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2012 list of top 10 failed states brings no surprises

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Written by editor

Six African nations are in the top 10 of an annual failed-state index, including Somalia, which heads the list for the fifth straight year after continued struggles with lawlessness and piracy.

Six African nations are in the top 10 of an annual failed-state index, including Somalia, which heads the list for the fifth straight year after continued struggles with lawlessness and piracy.

Somalia tops the 2012 Failed States Index because of “widespread lawlessness, ineffective government, terrorism, insurgency, crime, and well-publicized pirate attacks against foreign vessels,” the list’s compiler, Washington-based nonprofit Fund for Peace, said on its website Monday.

The group’s eighth annual list, which ranks instability risks of 177 nations based on 12 social, economic and political indicators, was published Monday by Foreign Policy magazine. Nations ranking high on the list aren’t necessarily failed states, but are facing enormous pressure stemming from factors such as uneven development, economic decline and human-rights issues, according to Fund for Peace.

The top 10 nations on the 2012 Failed States Index are:

1) Somalia

2) Democratic Republic of Congo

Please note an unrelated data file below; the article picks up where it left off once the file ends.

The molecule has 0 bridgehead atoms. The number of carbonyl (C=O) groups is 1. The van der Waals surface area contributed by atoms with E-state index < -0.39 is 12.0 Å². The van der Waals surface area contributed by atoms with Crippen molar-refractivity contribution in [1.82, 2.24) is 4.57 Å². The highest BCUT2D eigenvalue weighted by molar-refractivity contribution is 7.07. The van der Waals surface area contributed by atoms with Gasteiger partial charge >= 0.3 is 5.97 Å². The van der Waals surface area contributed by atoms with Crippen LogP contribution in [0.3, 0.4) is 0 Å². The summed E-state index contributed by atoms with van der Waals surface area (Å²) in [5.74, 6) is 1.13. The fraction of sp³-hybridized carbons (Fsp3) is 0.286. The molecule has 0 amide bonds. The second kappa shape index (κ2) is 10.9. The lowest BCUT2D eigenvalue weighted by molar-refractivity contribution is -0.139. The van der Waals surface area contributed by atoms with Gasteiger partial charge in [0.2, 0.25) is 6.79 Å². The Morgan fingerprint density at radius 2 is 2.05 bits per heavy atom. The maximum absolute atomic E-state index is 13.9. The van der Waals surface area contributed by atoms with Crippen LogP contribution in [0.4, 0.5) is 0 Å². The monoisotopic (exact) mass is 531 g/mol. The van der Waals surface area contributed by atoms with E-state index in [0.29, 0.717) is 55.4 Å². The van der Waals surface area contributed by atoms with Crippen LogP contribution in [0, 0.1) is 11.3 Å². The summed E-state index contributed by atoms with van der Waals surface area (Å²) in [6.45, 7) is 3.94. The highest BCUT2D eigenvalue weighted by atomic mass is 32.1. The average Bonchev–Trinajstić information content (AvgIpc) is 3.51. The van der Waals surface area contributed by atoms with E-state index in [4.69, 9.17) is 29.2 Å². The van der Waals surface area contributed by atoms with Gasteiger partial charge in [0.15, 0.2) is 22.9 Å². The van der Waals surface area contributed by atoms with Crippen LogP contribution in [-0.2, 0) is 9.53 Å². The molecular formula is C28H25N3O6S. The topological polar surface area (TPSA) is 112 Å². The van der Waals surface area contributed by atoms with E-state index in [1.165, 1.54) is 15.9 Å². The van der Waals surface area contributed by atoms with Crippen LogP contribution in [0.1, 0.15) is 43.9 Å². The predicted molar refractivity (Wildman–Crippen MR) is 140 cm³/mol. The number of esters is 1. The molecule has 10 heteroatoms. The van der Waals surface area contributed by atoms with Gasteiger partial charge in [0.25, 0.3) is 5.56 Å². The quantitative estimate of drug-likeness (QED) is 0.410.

3) Sudan

4) Chad

5) Zimbabwe

6) Afghanistan

7) Haiti

8) Yemen

9) Iraq

10) Central African Republic

Foreign Policy magazine notes that Somalia’s capital, Mogadishu, is enjoying a period of relative peace. CNN has reported that African Union troops last year pushed Al-Shabaab, an Islamic militant group affiliated with al Qaeda, out of central Mogadishu after years of bitter urban fighting.

But battles between the groups continue elsewhere in Somalia. And last week, the administration of U.S. President Barack Obama for the first time publicly stated that U.S. military forces are engaged in direct action against suspected terrorists in Somalia.

The biggest shifts happened outside the top 10 – mostly rankings of countries that experienced uprisings in North Africa and the Middle East last year. The worst decline was in Libya, which went from well outside the top 60 to No. 50 “as a result of civil war, a NATO-led campaign of airstrikes and the toppling of the (Gadhafi) regime,” the Fund for Peace said.

Syria, where an uprising has endured for more than a year, registered the fourth-greatest single-year jump in the index’s history (from No. 48 in 2011 to No. 23 in 2012).

Haiti, which jumped to the top 10 last year after 2010’s devastating earthquake, is the list’s sole Western Hemisphere representative in the top 10.

Other notable rankings: Pakistan, No. 13; North Korea, No. 22; Iran, No. 34; United States, No. 159. Finland was considered the most stable, at No. 177.